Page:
Explains Ms Miho Nishimura at Casio’s Mechanical Development Unit: “Over a year was invested in developing the structure of the MRG-B5000 bezel, then its prototype, then our internal evaluation, and eventually the finalization of the structure. But it wasn’t smooth-sailing to say the least. There were a few areas that were especially challenging for us, such as subdividing the bezel while maintaining the shock resistant structure. As the bezel is divided into many parts while maintaining the shock resistant structure, the arrangement of the structure, fixing of parts and the placement of the shock absorbers were extremely crucial and challenging. For the initial drop tests, one of the many challenges was that the parts kept coming undone. The team had to come up with alternative measures and prototype manufacturing to resolve this issue. This design was revised for more than 10 times for us to get it right.” She continues, “Producing the small components for the bezel was the next challenge. Since the subdivided parts are small, it took a lot of time and effort to produce and polish.”
There is a video where Ishizaka-san speaks about the complete story of how the MRG-B5000 came to be — from inception, to conception and finally, the realization. Here he reaffirms Nishimura-san’s comments but also makes an interesting remark saying, “with so many components now involved, we had to come up with an all-new shock resistant structure.” When asked what he was suggesting in the video, he explains, “The shock-resistant structure in the GMW-B5000’s bezel consisted of only one single part and wasn’t plainly applicable to the MRG-B5000 with a bezel made up of 25 parts. Development of a new structure was necessary. Taking advantage of the fact that it is made of many parts, we have newly developed structures to ease the shocks in each place. The differences in shock mitigation methods do not make any compromise in the final shock-resistant performance.”
Ishizaka-san also mentions some interesting facts about the bracelet of the MRG-B5000, which is no longer made with single links. Rather, they’ve had to also form the links in parts to be able to polish every angle available. The bracelet is now formed in DAT55G with press-fit pins that make the iconic “dimples.”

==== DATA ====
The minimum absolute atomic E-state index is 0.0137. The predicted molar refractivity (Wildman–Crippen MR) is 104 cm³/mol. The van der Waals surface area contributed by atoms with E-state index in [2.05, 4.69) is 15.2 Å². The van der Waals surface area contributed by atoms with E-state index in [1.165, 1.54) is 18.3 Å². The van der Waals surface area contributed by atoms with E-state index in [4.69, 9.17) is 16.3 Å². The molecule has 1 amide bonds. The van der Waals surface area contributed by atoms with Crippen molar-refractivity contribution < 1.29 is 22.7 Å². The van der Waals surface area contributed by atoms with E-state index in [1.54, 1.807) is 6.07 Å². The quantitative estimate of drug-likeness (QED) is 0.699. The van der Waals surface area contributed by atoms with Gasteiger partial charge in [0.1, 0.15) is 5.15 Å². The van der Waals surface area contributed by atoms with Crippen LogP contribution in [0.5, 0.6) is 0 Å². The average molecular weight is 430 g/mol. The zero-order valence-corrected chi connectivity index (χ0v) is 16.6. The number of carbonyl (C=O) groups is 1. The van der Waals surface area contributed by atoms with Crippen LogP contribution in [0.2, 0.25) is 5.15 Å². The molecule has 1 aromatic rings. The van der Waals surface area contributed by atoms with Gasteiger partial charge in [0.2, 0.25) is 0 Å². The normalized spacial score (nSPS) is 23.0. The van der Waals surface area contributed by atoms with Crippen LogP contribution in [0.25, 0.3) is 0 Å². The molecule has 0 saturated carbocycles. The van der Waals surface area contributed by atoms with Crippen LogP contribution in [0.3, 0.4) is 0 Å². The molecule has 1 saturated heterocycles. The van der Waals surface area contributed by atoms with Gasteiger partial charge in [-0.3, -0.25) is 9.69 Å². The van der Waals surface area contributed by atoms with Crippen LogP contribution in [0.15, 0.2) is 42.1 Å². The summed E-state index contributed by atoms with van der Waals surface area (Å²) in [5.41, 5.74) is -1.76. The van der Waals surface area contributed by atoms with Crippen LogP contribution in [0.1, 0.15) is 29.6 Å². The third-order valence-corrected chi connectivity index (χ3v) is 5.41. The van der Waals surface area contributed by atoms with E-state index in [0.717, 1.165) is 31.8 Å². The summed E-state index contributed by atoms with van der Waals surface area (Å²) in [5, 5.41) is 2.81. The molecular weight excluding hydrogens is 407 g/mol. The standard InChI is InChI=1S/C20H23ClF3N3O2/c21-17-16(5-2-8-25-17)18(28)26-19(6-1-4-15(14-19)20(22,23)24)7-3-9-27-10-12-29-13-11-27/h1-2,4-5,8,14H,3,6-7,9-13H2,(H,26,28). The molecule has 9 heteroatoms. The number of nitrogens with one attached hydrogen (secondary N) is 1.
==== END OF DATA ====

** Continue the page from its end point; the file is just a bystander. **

A quick reminder at this point, that Ibe-san had earlier told us that the strap of the G-SHOCK is an integral part of its shock resistance formula. Says Ishizaka-san, “Since DAT55G is a new material, it was challenging to establish a manufacturing method. Utilization of the same methods employed in conventional stainless steel and titanium didn’t provide sufficient quality. Mass production was finally achieved only after having solved all issues, including the review of the material condition before and after the hardening processes, and so forth. The ‘dimple’ part, thereafter, is made by press-fitting pins made of Ti64. This structure itself doesn’t have any specific functionality, while it was needed to give a beautifully polished finish to both the band links and pins.”
With all of the work done and all of rationale provided, it still seems a lot of trouble to go through to reconfigure a formula for a shock-resistant watch that has otherwise worked superbly for nearly 40 years. To this Ishizaka-san rightfully suggests, “Compared to the shape of having the bumps and dips in a single part, the shape created by combining the 25 parts is sharper and more beautiful as each part has been polished individually. As per the phrase ‘beauty is in the details,’ we believe that attention to each detail makes the MRG-B5000 design beautifully noble. As the watch is made of metals that are harder than titanium and stainless steel, it is not easily scratched and can retain its beautiful texture for a long period.” Essentially, what he’s saying here is that Casio cut zero corners in the pursuit of the kiwami expression of their most iconic G-SHOCK.
Movement: Quartz module, radio time signal control, solar charging, 22 months power with the power-saving function* ON after full charge, smartphone link via Bluetooth
Functions: World time, day, date, alarms, chronograph and countdown timer, auto daylight saving time
Case: 49.4×43.2×12.9mm; approximate weight 114g; water resistant to 200 meters
Band: Bracelet forged DAT55G
Price: MRG-B5000B-1 SGD 5,999; MRG-B5000D-1 SGD 4,999